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Self-Assembled Superparamagnetic Iron Oxide Nanoclusters For Universal Cell Labeling And MRI

S. Chen, J. Zhang, S. Jiang, G. Lin, B. Luo, H. Yao, Yuchun Lin, Chengyong He, Gang Liu, Zhongning Lin
Published 2016 · Materials Science, Medicine

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Superparamagnetic iron oxide (SPIO) nanoparticles have been widely used in a variety of biomedical applications, especially as contrast agents for magnetic resonance imaging (MRI) and cell labeling. In this study, SPIO nanoparticles were stabilized with amphiphilic low molecular weight polyethylenimine (PEI) in an aqueous phase to form monodispersed nanocomposites with a controlled clustering structure. The iron-based nanoclusters with a size of 115.3 ± 40.23 nm showed excellent performance on cellular uptake and cell labeling in different types of cells, moreover, which could be tracked by MRI with high sensitivity. The SPIO nanoclusters presented negligible cytotoxicity in various types of cells as detected using MTS, LDH, and flow cytometry assays. Significantly, we found that ferritin protein played an essential role in protecting stress from SPIO nanoclusters. Taken together, the self-assembly of SPIO nanoclusters with good magnetic properties provides a safe and efficient method for universal cell labeling with noninvasive MRI monitoring capability.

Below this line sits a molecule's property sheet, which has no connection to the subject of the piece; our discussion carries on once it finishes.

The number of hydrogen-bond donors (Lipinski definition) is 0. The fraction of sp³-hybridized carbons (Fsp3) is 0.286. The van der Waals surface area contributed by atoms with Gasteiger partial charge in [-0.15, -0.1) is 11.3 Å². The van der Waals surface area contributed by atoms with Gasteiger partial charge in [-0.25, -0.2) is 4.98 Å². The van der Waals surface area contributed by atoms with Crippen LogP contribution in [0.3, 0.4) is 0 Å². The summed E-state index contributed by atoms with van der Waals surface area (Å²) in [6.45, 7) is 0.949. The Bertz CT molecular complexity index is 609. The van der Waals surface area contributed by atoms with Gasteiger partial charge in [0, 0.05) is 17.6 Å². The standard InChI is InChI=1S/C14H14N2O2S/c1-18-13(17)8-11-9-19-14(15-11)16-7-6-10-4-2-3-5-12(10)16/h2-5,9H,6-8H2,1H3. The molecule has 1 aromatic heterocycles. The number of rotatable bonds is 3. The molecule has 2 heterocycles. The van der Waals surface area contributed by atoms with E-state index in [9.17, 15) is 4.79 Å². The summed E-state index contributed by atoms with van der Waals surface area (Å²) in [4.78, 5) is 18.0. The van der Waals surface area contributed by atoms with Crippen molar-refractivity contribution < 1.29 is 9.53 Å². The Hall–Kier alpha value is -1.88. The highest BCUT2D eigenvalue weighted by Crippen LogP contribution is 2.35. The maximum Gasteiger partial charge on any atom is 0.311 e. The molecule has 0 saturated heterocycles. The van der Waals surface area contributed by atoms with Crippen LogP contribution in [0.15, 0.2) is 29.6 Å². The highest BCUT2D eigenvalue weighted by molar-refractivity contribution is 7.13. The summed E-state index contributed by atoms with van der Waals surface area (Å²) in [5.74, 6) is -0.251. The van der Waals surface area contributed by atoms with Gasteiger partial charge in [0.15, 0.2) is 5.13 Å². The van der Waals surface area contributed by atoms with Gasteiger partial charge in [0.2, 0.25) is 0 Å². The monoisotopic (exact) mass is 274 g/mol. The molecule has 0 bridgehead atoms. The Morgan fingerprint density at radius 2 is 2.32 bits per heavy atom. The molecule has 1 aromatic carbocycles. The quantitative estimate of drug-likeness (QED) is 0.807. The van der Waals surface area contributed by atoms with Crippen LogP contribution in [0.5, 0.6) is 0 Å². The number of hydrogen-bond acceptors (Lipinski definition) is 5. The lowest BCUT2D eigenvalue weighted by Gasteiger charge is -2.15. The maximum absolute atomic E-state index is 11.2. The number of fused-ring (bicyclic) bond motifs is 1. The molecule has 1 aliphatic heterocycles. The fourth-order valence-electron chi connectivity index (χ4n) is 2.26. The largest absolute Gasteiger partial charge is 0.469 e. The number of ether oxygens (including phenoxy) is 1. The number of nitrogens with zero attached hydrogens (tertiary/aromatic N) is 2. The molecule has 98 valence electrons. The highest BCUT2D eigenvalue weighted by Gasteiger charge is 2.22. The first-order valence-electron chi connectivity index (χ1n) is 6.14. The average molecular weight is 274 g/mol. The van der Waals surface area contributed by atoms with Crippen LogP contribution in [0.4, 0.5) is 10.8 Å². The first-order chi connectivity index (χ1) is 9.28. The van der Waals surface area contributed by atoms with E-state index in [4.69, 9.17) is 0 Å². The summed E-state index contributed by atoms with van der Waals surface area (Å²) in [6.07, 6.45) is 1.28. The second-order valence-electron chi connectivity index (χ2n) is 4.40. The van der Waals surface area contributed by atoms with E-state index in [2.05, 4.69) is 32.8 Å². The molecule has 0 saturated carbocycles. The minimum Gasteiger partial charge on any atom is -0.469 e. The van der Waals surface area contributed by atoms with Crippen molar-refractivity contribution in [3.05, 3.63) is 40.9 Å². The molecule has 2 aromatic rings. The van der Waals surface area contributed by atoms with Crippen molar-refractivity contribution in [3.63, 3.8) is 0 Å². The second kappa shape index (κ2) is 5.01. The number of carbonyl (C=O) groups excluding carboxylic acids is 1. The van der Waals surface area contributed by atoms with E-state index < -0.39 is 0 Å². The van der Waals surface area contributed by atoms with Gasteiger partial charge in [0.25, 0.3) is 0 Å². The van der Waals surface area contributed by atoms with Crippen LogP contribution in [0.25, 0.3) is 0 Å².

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Authors' Contributions GLiu and ZL designed the study. SC and JZ contributed equally to this study. SC, JZ, SJ, and CH collected the data, performed the data analysis, and drafted the manuscript



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